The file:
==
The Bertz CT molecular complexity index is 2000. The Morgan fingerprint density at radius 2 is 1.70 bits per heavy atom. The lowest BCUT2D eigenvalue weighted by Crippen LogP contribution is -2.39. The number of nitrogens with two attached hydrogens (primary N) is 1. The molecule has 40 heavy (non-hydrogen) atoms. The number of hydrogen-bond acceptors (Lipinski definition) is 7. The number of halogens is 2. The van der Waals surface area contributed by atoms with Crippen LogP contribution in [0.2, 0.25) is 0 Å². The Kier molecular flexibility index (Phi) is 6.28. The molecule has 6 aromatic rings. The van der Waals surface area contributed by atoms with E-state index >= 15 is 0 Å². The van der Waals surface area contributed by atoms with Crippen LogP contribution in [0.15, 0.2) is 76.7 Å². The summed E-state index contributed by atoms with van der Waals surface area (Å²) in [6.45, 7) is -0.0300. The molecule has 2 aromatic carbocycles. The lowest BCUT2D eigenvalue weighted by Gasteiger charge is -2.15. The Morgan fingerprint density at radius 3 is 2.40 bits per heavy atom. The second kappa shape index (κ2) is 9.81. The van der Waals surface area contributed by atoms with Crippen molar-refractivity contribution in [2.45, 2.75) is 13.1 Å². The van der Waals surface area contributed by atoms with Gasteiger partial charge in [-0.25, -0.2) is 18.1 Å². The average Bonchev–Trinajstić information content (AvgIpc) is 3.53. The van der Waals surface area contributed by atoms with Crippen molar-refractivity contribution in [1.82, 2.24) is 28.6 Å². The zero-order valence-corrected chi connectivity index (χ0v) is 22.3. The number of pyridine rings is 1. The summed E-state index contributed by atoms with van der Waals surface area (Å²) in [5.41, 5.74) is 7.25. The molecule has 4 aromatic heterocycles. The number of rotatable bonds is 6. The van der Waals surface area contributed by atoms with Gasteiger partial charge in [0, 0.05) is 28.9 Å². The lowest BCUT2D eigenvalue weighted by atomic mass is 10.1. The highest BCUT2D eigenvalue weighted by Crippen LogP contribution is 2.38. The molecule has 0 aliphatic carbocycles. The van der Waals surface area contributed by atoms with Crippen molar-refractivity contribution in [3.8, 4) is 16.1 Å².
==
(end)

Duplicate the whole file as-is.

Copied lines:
The Bertz CT molecular complexity index is 2000. The Morgan fingerprint density at radius 2 is 1.70 bits per heavy atom. The lowest BCUT2D eigenvalue weighted by Crippen LogP contribution is -2.39. The number of nitrogens with two attached hydrogens (primary N) is 1. The molecule has 40 heavy (non-hydrogen) atoms. The number of hydrogen-bond acceptors (Lipinski definition) is 7. The number of halogens is 2. The van der Waals surface area contributed by atoms with Crippen LogP contribution in [0.2, 0.25) is 0 Å². The Kier molecular flexibility index (Phi) is 6.28. The molecule has 6 aromatic rings. The van der Waals surface area contributed by atoms with E-state index >= 15 is 0 Å². The van der Waals surface area contributed by atoms with Crippen LogP contribution in [0.15, 0.2) is 76.7 Å². The summed E-state index contributed by atoms with van der Waals surface area (Å²) in [6.45, 7) is -0.0300. The molecule has 2 aromatic carbocycles. The lowest BCUT2D eigenvalue weighted by Gasteiger charge is -2.15. The Morgan fingerprint density at radius 3 is 2.40 bits per heavy atom. The second kappa shape index (κ2) is 9.81. The van der Waals surface area contributed by atoms with Crippen molar-refractivity contribution in [2.45, 2.75) is 13.1 Å². The van der Waals surface area contributed by atoms with Gasteiger partial charge in [-0.25, -0.2) is 18.1 Å². The average Bonchev–Trinajstić information content (AvgIpc) is 3.53. The van der Waals surface area contributed by atoms with Crippen molar-refractivity contribution in [1.82, 2.24) is 28.6 Å². The zero-order valence-corrected chi connectivity index (χ0v) is 22.3. The number of pyridine rings is 1. The summed E-state index contributed by atoms with van der Waals surface area (Å²) in [5.41, 5.74) is 7.25. The molecule has 4 aromatic heterocycles. The number of rotatable bonds is 6. The van der Waals surface area contributed by atoms with Gasteiger partial charge in [0, 0.05) is 28.9 Å². The lowest BCUT2D eigenvalue weighted by atomic mass is 10.1. The highest BCUT2D eigenvalue weighted by Crippen LogP contribution is 2.38. The molecule has 0 aliphatic carbocycles. The van der Waals surface area contributed by atoms with Crippen molar-refractivity contribution in [3.8, 4) is 16.1 Å².